Amaru Tribe – Tirate Rio

 

Amaru Tribe – Tirate Rio

Amaru Tribe – Tirate Rio

 

ARTIST NAME: Amaru Tribe

 

SONG TITLE:  Tirate Rio

 

ALBUM TITLE:   Amaru Tribe

 

GENRE:   Cumbia Oceanica/World Music/Latin

 

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This tribe of six is bound through strings, skins, and wood. Emerging from the trans-oceanic journey they unite in the city of Melbourne to create music that embodies ancestral and urban sounds.

 

In the Quechuan language, Amaru is the serpent that connects the spiritual and the subterranean world.

 

The Tribe´s deep connection with their roots and mythology is nurtured through their songlines.

 

Amazonic drums, vibrating charangos, and powerful vocal harmonies give birth to a new sound, Oceanic Cumbia.

 

The tribe’s songs are a personal and collective work connected to topics of social change, ancestral wisdom, love, life and everything that moves us.

 

Nominated for Best Roots and World Music Album at The Age Music Awards in 2017 for their debut self-titled Album “Amaru Tribe” the bands popularity continues to rise as it makes its presence in Festivals around the country including Strawberry Fields (NSW), The Lost Lands (VIC), Melbourne Festival, Blenheim Music Festival (SA) and more.

 

A new exciting project produced by well-known singer and performer Oscar Jimenez (also known as Watussi’s front-man) together with a talented and diverse group of Melbourne based artists, songwriters and well-known musicians from Australia, Colombia, Argentina, Chile, and Venezuela.

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Tell us the tricks behind making a hit song.

Do it enough times until it feels right. Everything that’s good and consistent takes time.

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Tell us how you get feedback for your demo before working on it.

We ask our random people and friends how they feel about the song…

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Explain your recording experience in the studio.

It is always different and exciting. Many ideas flow on the spot but also some have been worked out from playing the songs live.

 

Been in the studio is one of our favorite times of playing in the band.

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Tell us how you compose.

We write in different ways. Sometimes one of the band members comes with the tune almost ready and we just arrange it to fit the sound of the band. Other times we jam ideas while the singers put lyrics and melodies to these ideas. There is never an exact system.

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Tell us if you add effects to your vocals to sound better.

We do in a creative way but vocals should sound good with or without effects. Effects may add and boost the sound but the soul of a singer can never be replicated by a machine.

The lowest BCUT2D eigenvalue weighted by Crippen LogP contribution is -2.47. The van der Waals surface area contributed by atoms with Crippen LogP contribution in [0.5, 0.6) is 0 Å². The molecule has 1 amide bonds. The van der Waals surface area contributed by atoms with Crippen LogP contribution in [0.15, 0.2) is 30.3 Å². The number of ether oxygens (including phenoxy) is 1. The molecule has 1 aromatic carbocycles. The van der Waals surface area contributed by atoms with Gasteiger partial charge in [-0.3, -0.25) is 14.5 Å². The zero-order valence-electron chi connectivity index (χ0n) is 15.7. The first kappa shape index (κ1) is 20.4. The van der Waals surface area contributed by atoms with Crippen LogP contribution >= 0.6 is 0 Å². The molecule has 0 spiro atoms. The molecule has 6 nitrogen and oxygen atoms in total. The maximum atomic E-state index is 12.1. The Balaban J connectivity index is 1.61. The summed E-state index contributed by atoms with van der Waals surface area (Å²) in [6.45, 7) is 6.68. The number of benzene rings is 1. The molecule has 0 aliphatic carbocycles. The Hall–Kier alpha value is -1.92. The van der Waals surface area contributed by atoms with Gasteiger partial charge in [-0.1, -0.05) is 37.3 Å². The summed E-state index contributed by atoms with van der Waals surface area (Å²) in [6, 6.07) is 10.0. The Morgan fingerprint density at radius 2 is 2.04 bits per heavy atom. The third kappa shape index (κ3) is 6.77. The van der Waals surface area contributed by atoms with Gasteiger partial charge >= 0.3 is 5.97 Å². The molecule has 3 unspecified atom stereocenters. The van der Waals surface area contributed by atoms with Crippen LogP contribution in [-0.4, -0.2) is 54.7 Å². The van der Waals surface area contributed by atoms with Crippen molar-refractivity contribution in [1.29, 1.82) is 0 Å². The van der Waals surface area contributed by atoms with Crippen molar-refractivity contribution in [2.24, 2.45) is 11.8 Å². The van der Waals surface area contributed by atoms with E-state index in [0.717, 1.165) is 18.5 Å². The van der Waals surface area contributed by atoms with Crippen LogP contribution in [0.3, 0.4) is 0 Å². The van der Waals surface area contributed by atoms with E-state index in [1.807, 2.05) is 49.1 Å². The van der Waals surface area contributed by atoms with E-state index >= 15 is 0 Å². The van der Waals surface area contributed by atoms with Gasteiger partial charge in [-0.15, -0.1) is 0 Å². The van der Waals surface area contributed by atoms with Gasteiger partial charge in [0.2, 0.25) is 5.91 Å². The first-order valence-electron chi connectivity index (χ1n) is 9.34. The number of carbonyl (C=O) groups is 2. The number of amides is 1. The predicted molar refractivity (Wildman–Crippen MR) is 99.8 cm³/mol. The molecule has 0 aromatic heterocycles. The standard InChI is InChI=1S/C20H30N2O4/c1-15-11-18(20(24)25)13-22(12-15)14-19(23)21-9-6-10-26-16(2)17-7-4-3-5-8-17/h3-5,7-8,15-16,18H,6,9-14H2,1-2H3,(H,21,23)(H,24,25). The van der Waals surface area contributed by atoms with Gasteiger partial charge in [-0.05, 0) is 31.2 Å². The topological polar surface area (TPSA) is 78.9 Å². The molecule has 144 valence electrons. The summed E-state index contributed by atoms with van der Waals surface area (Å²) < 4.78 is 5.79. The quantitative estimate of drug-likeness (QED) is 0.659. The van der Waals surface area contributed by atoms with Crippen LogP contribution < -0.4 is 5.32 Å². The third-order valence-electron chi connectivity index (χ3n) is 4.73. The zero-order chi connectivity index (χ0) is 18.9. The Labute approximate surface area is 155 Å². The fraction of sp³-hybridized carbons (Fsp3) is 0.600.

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Tell us the best streaming platform to get new fans.

Don’t know what’s best but we use Spotify a lot and it’s been working well for us.

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Tell us your opinion on music education.

It is important to educate yourself. It facilitates communication. However, you must also learn to listen to your instinct when making music. Something just sounds right and there is no need to think too much about it.

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Discuss the shooting of a commercial music video for a song.

We haven’t done much yet but we have learned that budget constraints can be an opportunity to simplify your video. The simple the concept the stronger it will be visually.

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Tell us how you relate with other artists.

It is always great to connect with other artists as they are part of this big family of people sharing their music and experience. We learned so much from other musicians. It is a constant flow.

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Tell us if you can collaborate with an artist of a different genre.

Yes. We like to explore if there is something that hasn’t been done before. Sometimes it works and sometimes it’s not our favorite thing but the process is more important as we come out with new perspectives.

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Explain how to finance a music project.

Planning and teamwork – Everything is possible but not always at the same time. There are still a lot of things we are learning…

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Explain how to copyright a musical work.

We register everything through APRA who is the Australian organization taking care of songwriting registrations.

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Tell us how to generate income from a musical work.

We get most of our royalties from Festival performances and some from radio plays but we are looking for publishing opportunities. There is a lot of music needed for TV and film.

 

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